We will not cover every channel in this brief guide, but we will cover the most important channels and how they should be used so that you can feel confident on the water.

  • Channel 16 – All boaters should use and monitor channel 16 at all times. Channel 16 is primarily used for ship-to-ship communications and emergencies.
  • Channel 13 – This channel is generally used for navigation and bridges will usually monitor this channel as well, so it is the first channel to try when hailing a bridge up ahead and requesting an opening.
  • Channel 09 – This is the general hailing channel and is used as the preferred hailing channel by many recreational boaters rather than Channel 16, as that channel is used by many larger commercial ships. In fact, the FCC has designated Channel 09 as a recreational calling channel in order to eliminate congestion on Channel 16, however the Coast Guard does not monitor Channel 09. Some bridges may monitor Channel 09, depending on location.
  • Channel 22 – This channel is reserved for the Coast Guard (USCG) and should not be used unless you are speaking directly to the Coast Guard. You should hail the Coast Guard on Channel 16 before switching to Channel 22 to continue the conversation (which they will advise you to do, once they receive your initial emergency call).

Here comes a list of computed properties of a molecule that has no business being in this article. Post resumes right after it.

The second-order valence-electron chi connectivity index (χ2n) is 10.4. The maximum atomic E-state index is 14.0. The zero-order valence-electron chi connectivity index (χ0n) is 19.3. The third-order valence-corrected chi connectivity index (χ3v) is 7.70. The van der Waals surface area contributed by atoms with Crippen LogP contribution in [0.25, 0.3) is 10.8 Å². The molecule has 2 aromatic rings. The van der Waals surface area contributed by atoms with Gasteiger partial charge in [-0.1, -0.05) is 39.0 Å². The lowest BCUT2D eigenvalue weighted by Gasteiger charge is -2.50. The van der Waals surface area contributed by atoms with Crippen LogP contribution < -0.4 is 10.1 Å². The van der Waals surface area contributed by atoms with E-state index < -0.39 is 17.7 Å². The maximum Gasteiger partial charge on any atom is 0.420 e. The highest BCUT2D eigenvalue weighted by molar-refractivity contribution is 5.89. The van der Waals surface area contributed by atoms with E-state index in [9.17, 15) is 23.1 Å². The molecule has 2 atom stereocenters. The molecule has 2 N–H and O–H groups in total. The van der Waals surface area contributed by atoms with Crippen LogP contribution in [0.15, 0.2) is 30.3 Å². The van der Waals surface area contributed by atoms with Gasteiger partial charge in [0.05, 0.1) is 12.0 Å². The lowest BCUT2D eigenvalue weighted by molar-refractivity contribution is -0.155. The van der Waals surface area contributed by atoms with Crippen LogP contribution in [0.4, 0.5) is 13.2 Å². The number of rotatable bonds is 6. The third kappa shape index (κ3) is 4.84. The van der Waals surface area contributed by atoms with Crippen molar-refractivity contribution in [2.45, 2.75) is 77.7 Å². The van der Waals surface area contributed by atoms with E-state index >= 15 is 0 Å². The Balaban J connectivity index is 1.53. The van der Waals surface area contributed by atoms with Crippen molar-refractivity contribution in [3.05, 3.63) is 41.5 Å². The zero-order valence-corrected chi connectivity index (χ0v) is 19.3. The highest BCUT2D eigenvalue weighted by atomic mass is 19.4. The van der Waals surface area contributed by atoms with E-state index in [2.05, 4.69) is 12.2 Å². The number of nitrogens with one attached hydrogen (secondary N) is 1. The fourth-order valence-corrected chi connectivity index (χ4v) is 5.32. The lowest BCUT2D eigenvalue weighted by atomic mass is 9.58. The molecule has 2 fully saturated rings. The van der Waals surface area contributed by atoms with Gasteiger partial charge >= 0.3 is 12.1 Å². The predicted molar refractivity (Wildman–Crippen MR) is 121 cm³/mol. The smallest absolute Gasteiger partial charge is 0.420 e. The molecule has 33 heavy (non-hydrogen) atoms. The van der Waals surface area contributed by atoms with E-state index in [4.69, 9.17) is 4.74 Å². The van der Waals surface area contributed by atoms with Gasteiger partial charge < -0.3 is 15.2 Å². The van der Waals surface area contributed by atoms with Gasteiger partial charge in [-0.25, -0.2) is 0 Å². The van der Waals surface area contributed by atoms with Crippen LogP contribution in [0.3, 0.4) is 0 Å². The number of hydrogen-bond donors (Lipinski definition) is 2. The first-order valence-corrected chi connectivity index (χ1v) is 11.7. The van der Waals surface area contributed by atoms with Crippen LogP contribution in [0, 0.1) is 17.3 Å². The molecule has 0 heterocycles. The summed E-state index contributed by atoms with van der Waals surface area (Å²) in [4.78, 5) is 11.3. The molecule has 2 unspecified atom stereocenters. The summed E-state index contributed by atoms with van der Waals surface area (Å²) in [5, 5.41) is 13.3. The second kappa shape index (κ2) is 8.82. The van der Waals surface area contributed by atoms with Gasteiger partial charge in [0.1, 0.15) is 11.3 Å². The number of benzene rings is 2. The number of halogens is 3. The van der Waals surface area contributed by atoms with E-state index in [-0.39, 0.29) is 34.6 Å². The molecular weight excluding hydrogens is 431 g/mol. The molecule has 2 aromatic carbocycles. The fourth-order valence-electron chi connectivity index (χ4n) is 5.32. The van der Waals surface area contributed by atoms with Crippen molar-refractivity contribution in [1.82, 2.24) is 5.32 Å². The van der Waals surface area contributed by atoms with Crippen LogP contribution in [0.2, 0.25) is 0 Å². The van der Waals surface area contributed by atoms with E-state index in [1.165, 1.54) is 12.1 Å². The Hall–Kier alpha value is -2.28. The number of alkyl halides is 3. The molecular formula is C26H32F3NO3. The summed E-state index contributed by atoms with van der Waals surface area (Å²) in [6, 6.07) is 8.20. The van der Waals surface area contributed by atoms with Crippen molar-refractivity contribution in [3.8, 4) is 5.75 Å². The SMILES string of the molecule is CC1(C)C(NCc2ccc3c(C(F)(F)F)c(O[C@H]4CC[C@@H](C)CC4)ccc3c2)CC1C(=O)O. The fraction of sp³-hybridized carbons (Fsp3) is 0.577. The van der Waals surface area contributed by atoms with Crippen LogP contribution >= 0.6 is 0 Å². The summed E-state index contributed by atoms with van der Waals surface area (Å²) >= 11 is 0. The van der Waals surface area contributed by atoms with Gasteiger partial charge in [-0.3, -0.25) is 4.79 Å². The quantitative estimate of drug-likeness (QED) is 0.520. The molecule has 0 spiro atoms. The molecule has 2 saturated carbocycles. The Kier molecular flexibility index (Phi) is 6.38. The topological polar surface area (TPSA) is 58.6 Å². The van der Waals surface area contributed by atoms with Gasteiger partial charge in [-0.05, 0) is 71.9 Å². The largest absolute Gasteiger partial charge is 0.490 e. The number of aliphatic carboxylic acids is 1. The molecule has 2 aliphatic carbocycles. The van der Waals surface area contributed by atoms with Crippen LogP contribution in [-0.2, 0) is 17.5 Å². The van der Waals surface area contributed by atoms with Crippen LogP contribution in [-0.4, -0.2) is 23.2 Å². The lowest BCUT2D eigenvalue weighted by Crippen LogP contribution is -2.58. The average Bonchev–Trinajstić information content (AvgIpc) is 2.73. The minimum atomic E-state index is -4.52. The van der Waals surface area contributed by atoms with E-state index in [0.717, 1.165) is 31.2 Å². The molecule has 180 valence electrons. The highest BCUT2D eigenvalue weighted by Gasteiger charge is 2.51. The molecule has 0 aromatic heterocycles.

• Channel 06 – This channel is used for ship-to-ship safety messages and communication with search and rescue and Coast Guard vessels and aircraft. Do not use this channel unless you are directly communicating with another party under those circumstances.
  • Channels 68, 69, 71 and 72 – These are all channels used for direct communications between vessels. Often referred to as “open channels” or “non-working channels”, boat captains will usually request to move to one of these channels after establishing initial contact through Channel 16 or Channel 09.

Radio Basics For Boating Communications

  • Radio transmissions should be in English.
  • The captain of the ship has ultimate control of the ship’s radio.
  • Radio communication protocol is to first state the safety phrase 3x (if there is an urgent situation) and then state the name of the vessel and location before continuing with your message.
  • Distress traffic (grave and imminent danger requesting immediate assistance) in radiotelephony is expressed by speaking the word “Mayday” 3x at the beginning of the message, followed by the call sign and or name of the vessel. Then the particulars that would facilitate rescue such as position, length, color, and type of vessel, number of persons onboard, and nature of distress are given.
  • After Distress (see above), the next message priority is Urgent, which involves the safety of ship or person onboard. This is conveyed by speaking the word “Pan” 3x. (Pronounced “pon”.)
  •  Safety is the next message priority, which conveys a navigational or weather warning by speaking the word “Securité” 3x.
  • These three are the only messages that are general broadcast. All others should be directed to a specific vessel or station.